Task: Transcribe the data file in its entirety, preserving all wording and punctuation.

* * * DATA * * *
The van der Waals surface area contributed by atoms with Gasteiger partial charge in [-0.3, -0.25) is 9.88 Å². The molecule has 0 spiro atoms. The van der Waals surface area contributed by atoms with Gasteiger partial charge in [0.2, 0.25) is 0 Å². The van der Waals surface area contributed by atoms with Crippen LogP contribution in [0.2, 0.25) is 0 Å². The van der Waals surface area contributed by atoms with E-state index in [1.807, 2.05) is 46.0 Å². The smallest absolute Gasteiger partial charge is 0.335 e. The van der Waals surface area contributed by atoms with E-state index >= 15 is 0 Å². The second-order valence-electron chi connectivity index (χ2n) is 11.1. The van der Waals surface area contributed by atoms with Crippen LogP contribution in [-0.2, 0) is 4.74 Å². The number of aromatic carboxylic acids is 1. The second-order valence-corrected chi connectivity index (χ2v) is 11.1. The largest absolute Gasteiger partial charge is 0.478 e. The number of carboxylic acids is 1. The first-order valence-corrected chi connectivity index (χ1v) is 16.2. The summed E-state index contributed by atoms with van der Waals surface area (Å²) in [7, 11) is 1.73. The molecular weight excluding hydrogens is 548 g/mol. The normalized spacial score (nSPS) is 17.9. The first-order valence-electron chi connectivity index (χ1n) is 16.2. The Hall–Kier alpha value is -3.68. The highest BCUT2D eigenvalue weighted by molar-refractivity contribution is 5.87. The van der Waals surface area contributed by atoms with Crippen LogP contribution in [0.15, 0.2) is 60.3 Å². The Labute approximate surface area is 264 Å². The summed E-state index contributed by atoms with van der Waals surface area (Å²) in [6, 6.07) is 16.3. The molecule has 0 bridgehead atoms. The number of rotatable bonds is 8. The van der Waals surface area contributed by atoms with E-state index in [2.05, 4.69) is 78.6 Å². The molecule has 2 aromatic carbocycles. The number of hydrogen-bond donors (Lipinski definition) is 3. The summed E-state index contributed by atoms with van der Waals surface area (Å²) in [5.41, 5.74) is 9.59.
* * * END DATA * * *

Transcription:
The van der Waals surface area contributed by atoms with Gasteiger partial charge in [-0.3, -0.25) is 9.88 Å². The molecule has 0 spiro atoms. The van der Waals surface area contributed by atoms with Gasteiger partial charge in [0.2, 0.25) is 0 Å². The van der Waals surface area contributed by atoms with Crippen LogP contribution in [0.2, 0.25) is 0 Å². The van der Waals surface area contributed by atoms with E-state index in [1.807, 2.05) is 46.0 Å². The smallest absolute Gasteiger partial charge is 0.335 e. The van der Waals surface area contributed by atoms with E-state index >= 15 is 0 Å². The second-order valence-electron chi connectivity index (χ2n) is 11.1. The van der Waals surface area contributed by atoms with Crippen LogP contribution in [-0.2, 0) is 4.74 Å². The number of aromatic carboxylic acids is 1. The second-order valence-corrected chi connectivity index (χ2v) is 11.1. The largest absolute Gasteiger partial charge is 0.478 e. The number of carboxylic acids is 1. The first-order valence-corrected chi connectivity index (χ1v) is 16.2. The summed E-state index contributed by atoms with van der Waals surface area (Å²) in [7, 11) is 1.73. The molecular weight excluding hydrogens is 548 g/mol. The normalized spacial score (nSPS) is 17.9. The first-order valence-electron chi connectivity index (χ1n) is 16.2. The Hall–Kier alpha value is -3.68. The highest BCUT2D eigenvalue weighted by molar-refractivity contribution is 5.87. The van der Waals surface area contributed by atoms with Crippen LogP contribution in [0.15, 0.2) is 60.3 Å². The Labute approximate surface area is 264 Å². The summed E-state index contributed by atoms with van der Waals surface area (Å²) in [6, 6.07) is 16.3. The molecule has 0 bridgehead atoms. The number of rotatable bonds is 8. The van der Waals surface area contributed by atoms with E-state index in [2.05, 4.69) is 78.6 Å². The molecule has 2 aromatic carbocycles. The number of hydrogen-bond donors (Lipinski definition) is 3. The summed E-state index contributed by atoms with van der Waals surface area (Å²) in [5.41, 5.74) is 9.59.